“Which one tastes better to you?” the researcher asked.

“Oh, definitely the $45 bottle,” responded the participant.

Most everyone who tried the wines agreed. The more expensive vintage was clearly superior. What they didn’t know: the wines labeled $5 and $45 came from the same bottle (1).

The preconceived idea that more expensive wines taste better had greatly influenced the participants. And it makes one wonder, what other preconceived ideas influence what we value?

 

 
Do we choose our clothing based on the logo? Are we more likely to accept certain invitations based on the importance of the host? Do we take great interest in the rich and famous?

In today’s world, people value:

  • Influence, power and authority, little realizing its downward pull. “Power intoxicates men,” asserted James F. Byrnes. “When a man is intoxicated by alcohol, he can recover, but when intoxicated by power he seldom recovers.”
  • Self-reliance, assertiveness and drive. Charles W. Eliot isn’t the only one who’s believed “the efficient man is the man who thinks for himself.” But that discounts the value of knowledge, wisdom, and creativity of others–including God’s.

 

 

  • Wealth and material possessions. By contrast, St. Augustine would have us “soar above our worldly possessions. The bee does not need its wings less when it has gathered an abundant store; for if it sinks in the honey it dies.”
  • Fame and privilege. But “what is Fortune, what is Fame? Futile gold and phantom name—Riches buried in a cave, Glory written on a grave” (Henry Van Dyke, “The Talisman”).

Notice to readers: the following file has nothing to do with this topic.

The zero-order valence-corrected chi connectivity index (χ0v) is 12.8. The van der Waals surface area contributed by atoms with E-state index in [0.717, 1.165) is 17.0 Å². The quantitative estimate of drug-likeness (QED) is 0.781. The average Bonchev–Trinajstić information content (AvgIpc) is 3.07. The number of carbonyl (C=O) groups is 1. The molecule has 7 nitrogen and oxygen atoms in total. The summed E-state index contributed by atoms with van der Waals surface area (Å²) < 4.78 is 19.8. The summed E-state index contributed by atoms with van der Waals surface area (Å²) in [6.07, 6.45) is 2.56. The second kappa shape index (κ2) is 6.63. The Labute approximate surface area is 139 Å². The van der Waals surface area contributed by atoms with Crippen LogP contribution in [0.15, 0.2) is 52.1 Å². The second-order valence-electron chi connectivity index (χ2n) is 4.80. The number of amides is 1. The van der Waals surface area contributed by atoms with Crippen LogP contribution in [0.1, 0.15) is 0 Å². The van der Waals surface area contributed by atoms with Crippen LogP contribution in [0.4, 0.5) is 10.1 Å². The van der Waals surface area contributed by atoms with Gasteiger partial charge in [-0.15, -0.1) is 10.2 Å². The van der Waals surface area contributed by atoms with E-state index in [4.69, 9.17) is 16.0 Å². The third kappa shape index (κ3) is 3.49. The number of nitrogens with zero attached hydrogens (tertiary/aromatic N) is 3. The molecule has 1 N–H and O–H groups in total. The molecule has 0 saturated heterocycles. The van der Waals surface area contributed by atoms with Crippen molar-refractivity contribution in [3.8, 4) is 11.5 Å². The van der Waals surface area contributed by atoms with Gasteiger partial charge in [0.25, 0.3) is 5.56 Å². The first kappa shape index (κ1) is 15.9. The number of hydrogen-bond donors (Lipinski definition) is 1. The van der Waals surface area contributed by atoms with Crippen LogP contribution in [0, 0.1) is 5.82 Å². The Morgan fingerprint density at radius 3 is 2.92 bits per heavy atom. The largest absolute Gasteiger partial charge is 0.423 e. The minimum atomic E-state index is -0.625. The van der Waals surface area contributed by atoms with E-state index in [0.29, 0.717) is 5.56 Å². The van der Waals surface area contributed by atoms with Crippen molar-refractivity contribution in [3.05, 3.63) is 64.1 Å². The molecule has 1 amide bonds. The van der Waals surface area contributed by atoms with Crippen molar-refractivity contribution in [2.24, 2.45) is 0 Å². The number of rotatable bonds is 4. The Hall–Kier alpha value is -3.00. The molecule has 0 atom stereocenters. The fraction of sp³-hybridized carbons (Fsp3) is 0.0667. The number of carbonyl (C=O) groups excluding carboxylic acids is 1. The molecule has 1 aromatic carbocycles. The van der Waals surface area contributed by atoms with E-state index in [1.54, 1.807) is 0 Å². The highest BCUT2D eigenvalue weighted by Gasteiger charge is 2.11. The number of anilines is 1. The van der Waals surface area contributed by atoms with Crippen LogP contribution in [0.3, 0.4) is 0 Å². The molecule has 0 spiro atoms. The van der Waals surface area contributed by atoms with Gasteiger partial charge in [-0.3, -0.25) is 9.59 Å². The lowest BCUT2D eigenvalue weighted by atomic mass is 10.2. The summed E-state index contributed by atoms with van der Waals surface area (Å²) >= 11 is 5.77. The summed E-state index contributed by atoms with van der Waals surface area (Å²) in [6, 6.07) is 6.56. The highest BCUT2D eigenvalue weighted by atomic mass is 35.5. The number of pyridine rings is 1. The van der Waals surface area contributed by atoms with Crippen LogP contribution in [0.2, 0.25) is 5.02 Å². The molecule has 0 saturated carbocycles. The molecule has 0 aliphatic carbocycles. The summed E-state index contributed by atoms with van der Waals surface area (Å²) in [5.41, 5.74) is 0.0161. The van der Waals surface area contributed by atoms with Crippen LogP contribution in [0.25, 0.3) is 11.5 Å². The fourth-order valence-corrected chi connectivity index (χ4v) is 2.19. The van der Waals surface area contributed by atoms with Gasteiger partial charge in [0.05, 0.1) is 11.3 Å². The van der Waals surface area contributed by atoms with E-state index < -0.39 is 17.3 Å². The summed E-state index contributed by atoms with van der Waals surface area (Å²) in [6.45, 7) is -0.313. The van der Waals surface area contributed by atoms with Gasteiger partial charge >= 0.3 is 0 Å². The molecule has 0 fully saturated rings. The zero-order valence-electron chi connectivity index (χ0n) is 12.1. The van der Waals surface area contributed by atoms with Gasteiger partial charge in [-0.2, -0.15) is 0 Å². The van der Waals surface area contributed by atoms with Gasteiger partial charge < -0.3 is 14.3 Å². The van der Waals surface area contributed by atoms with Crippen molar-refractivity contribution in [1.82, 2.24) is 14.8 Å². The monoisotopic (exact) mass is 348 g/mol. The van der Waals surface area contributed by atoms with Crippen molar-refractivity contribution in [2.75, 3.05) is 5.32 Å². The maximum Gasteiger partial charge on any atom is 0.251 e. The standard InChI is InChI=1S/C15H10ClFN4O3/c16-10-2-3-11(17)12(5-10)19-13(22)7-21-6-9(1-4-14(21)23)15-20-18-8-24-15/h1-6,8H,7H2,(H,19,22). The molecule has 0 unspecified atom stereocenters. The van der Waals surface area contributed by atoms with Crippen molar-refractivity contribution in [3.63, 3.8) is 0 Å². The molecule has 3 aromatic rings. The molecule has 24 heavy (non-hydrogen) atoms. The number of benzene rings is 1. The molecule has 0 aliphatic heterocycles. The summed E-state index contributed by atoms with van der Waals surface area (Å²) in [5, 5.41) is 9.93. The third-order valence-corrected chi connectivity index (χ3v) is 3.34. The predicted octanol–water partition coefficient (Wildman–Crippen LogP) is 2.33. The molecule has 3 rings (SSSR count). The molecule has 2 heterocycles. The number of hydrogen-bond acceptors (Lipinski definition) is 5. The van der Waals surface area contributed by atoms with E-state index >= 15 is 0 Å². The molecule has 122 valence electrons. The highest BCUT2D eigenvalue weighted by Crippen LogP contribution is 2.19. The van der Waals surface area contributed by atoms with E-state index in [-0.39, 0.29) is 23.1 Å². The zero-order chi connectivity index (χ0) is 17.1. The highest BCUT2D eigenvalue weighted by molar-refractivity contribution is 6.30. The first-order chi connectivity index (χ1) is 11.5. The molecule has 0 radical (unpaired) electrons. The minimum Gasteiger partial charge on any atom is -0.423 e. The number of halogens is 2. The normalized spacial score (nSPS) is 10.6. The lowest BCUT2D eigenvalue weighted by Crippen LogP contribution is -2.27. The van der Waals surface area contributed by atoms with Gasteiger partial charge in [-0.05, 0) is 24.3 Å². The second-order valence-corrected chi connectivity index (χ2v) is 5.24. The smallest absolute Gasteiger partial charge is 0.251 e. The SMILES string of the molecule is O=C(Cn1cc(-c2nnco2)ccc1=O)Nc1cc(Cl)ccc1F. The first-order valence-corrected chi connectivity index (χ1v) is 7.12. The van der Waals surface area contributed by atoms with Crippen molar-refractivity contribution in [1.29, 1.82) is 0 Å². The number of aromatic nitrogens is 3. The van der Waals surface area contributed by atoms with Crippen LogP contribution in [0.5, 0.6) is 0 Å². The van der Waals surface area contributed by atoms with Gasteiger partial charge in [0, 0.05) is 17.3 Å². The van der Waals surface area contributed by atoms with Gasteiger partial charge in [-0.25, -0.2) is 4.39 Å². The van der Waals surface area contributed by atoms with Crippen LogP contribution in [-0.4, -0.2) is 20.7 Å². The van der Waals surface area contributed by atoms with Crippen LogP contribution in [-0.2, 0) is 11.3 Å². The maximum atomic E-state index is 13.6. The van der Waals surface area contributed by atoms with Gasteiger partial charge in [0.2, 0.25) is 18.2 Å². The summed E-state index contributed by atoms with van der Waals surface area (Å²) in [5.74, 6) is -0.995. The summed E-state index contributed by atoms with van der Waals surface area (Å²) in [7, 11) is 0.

• Physical attractiveness. “The most highly respected and valued attribute in our culture is physical attractiveness, “ wrote Dr. James Dobson (2). But of course beauty fades over time. What then?

 

 
It’s all chasing after the wind.
 

“Life’s but a walking shadow, a poor player,

that struts and frets his hour upon the stage,

and then is heard no more;

it is a tale told by an idiot, full of sound and fury,

signifying nothing.”

–William Shakespeare, Macbeth

 
And yet, if you exhibit at least several of the elements listed in bold print above, you are deemed successful in this world—even though those who reach the pinnacle of such success often experience loneliness, boredom, and dissatisfaction.  What kind of prosperity is that?

Still, men and women through the ages have been fooled into believing that pursuit of these values will bring happiness–in spite of overwhelming evidence to the contrary.
 

 
Praise God he offers a better, truly fulfilling way to live. And since he made us, he knows exactly what will satisfy.

To an outside observer, the values of his kingdom must appear upside down. Note how opposite they are from the world’s values listed above:

  • reliance upon him (Proverbs 3:5-6)

 

 

  • humility (James 4:6)

 

 

  • generosity (2 Corinthians 9:7)

 

 

  • a servant’s heart (John 12:26)

 

 

  • inner beauty based on character (1 Peter 3:3-4)

 

 
These are the qualities that provide a solid foundation for wise choices.  And it’s wise choices that contribute to peace, contentment, and fulfillment.

*     *     *     *     *     *     *     *     *     * 

Lord God, I know the world’s ways lead to futility, yet I can still be drawn in by the lies. Give me strength to choose your way and make wise choices based on your Word. May I be mindful how blessed are those who are hungry and thirsty for righteousness, because it is they who will be satisfied. I praise and thank you for the full satisfaction you freely give!

Ephesians 4:17-24; James 1:5; Matthew 5:6 ISV

  

 

Notes:

  1. https://www.sciencedaily.com/releases/2008/01/080126101053.htm
  2. https://www.drjamesdobson.org/blogs/dr-dobson-blog/dr-dobson-blog/2018/10/15/sources-of-self-esteem-in-children-part-1-society’s-infatuation-with-beauty

Photo credits:  http://www.pixabay.com’ http://www.pxhere.com (2); http://www.pixnic.com; http://www.dailyverses.net; http://www.heartlight.org; http://www.wikimedia.com; http://www.heartlight.org; http://www.dailyverses.net (2).